Poo-Poo and the Dragons by C. S. Forester

Poo-Poo and the Dragons

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subjects: Children's Fantasy

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Description

Forester came up with the premise for the book while he was at home in the Berkeley hills, minding his two boys while his wife Kathleen was away. The younger of the two, 8 year old George, went on a hunger strike; he refused to eat. Forester made up the stories to tell during dinnertime, but would only tell them if George would eat. If George stopped eating, Forester stopped talking mid-sentence. By the time Kathleeen returned home and everything returned to normal, there were a number of Poo-Poo stories, and 3 dragons. Forester collected the stories in manuscript form and Little Brown published it.


149 pages, with a reading time of ~2.5 hours (37,257 words), and first published in 1942. This DRM-Free edition published by epubBooks, .

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Excerpt

Once there was a boy called Poo-Poo. His other names were Harold Heavyside Brown, and it might be just as well if you were to remember them. On Saturday morning Poo-Poo was wondering what to do because all his friends were doing something else. First he tried to play inside the house, but his mother (her name was Mrs. Brown) turned him out because she wanted to do the cleaning. Then he went to play at the back of the house, but his father (and his name was Mr. Brown and he was a very clever man) sent him away because, as he said, he did not feel like answering questions that morning, and then Poo-Poo (what were his other names?) found himself in the front of the house and wondering harder than ever what he should do. Just in front of him there was a fuchsia bush growing under the window, and Harold helped the fuchsia bush a lot by popping all its buds open for it. When he had finished that he went on wondering what he could do, and so he wandered up inside one of the fuchsia flowers.

He walked a long way along the dark passage until he came out on to a vacant piece of land which had a dragon on it. He was a nice dragon, quite a fair size as dragons go, something between a duck and a motor bus, and he was running about in the long grass and swishing his tail, and he looked rather like a dachshund who has been taking lessons from a pollywog, and he was not quite as brilliant as dragons sometimes are because he was only black and blue and purple and white and green and red and yellow and orange and violet and magenta with spots of other colours here and there.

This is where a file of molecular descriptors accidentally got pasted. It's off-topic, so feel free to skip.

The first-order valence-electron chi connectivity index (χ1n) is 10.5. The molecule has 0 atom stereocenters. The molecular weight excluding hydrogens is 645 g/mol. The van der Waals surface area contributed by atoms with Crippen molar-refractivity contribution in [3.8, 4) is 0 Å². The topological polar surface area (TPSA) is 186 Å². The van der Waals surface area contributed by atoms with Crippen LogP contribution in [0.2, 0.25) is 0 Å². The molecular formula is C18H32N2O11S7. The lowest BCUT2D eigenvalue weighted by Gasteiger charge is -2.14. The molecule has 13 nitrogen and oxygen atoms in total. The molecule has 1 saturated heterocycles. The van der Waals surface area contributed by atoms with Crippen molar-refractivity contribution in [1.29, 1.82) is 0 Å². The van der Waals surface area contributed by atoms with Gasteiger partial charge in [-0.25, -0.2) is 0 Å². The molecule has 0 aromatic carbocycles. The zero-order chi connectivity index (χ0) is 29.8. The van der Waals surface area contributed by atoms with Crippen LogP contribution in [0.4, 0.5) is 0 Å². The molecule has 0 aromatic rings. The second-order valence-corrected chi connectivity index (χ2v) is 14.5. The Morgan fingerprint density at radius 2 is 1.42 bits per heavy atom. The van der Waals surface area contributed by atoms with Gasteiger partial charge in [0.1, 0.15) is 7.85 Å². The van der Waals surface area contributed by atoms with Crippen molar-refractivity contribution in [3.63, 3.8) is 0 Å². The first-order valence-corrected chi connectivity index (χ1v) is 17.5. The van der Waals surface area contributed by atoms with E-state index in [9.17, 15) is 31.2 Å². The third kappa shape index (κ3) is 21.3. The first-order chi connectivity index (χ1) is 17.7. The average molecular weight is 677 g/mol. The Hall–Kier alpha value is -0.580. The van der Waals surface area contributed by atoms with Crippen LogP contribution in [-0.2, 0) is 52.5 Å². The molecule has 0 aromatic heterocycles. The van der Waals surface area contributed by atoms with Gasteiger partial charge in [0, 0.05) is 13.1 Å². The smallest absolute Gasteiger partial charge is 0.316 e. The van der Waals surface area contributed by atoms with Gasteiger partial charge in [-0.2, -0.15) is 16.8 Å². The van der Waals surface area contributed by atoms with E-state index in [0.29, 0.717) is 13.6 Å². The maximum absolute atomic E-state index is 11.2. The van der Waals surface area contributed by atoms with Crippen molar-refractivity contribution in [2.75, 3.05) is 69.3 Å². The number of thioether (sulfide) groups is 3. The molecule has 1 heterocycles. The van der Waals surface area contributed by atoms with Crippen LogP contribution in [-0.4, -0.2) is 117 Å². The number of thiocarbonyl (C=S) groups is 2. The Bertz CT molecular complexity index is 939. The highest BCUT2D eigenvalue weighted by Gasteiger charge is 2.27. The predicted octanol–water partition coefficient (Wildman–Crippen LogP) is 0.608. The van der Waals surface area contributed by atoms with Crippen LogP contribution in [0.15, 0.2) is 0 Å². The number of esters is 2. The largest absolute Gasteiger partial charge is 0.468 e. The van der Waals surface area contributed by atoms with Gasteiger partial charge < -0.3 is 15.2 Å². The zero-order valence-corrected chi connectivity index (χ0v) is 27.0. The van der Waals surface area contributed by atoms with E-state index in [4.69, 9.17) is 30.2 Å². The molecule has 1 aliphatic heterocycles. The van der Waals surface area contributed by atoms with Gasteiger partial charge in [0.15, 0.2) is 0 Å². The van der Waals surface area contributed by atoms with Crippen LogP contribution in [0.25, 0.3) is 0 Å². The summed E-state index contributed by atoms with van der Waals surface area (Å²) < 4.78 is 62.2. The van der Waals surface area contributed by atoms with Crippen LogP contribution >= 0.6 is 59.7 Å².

The dragon was very pleased to see Poo-Poo (what were his other names?), and he came galloping up to him through the long grass and he skipped about and he swished his long tail and he shot out his long tongue, which would have looked like an eel if it had not looked like a slice of bacon, and he licked Poo-Poo’s hand and then he galloped away, and he came back and licked Poo-Poo’s legs so that they tickled, and he ran round in circles and he was a very friendly dragon indeed. So Poo-Poo patted him behind the ears and tried to stroke his back and found it was too spiky, and he went on across the field with the dragon galloping round him. And at the far side of the field there was a little wooden building with a sign over it, and on the sign were the words “Maxwell Murray McIntosh,” “Chimney-pots constructed.” And inside the building there was a man sitting in a chair making belts out of umbrella handles.

Now Poo-Poo (don’t forget what his other name was) was a very polite boy, and so he went up to the man and said, “Excuse me.”

And the man said, “Yes, I excuse you.”

And Poo-Poo said, “Excuse me, Mr. McIntosh, but is this your dragon?”

And Mr. McIntosh said, “Now do I look like a man who had a dragon?”

And Poo-Poo said, “I’ve never seen anyone who did have a dragon.”

“That’s a very extraordinary thing,” said Mr. McIntosh. “You can’t have travelled very far.”

“I think I’m going to one of these days,” said Poo-Poo.

“Well, I shan’t stop you,” said Mr. McIntosh (can you remember what Mr. McIntosh’s first names were?).

“I should like to know the way home if you please,” said Poo-Poo (remember he was always a very polite boy).

“Some think it’s one way and some think it’s the other,” said Mr. McIntosh. “But the one thing to be sure of is that whichever way you go you’ll think the other way was the right way. But go whichever way you like and you’ll find that you’ll come to another place.”

“Thank you,” said Poo-Poo, still being very polite and rubbing his leg where the dragon had licked it impatiently. “I’ll try to remember that. Good morning.” And Poo-Poo went on across the field with the dragon skipping and galumphing, clippety-clop round and round him.

And they came to a tremendous big ladder, and Poo-Poo started to climb it, and he had only got a little way up when the dragon came up the ladder with a tremendous rush after him and climbed straight on Poo-Poo’s shoulder and went on up the ladder in front of him. Have you ever seen a dragon running up a ladder? It is one of the most surprising things you could see anywhere. He went up jumping, with all four feet at once, about six rungs at a time, and at every jump he made the ladder spring in and out and all the spines on his back went “rattle-rattle,” and on the end of his tail there was a spike like a big arrowhead which shook in Poo-Poo’s face every time the dragon made a jump, so that Poo-Poo had to hold on very tight to the ladder and shout up to the dragon,

“Take your silly old tail out of my face and don’t jump so much.” Poo-Poo only had to say it once, and then the dragon coiled up his tail in a neat roll and walked up the ladder the way respectable dragons walk up a ladder, with Poo-Poo climbing up behind him and needing to puff a little bit as the ladder went on and on and on.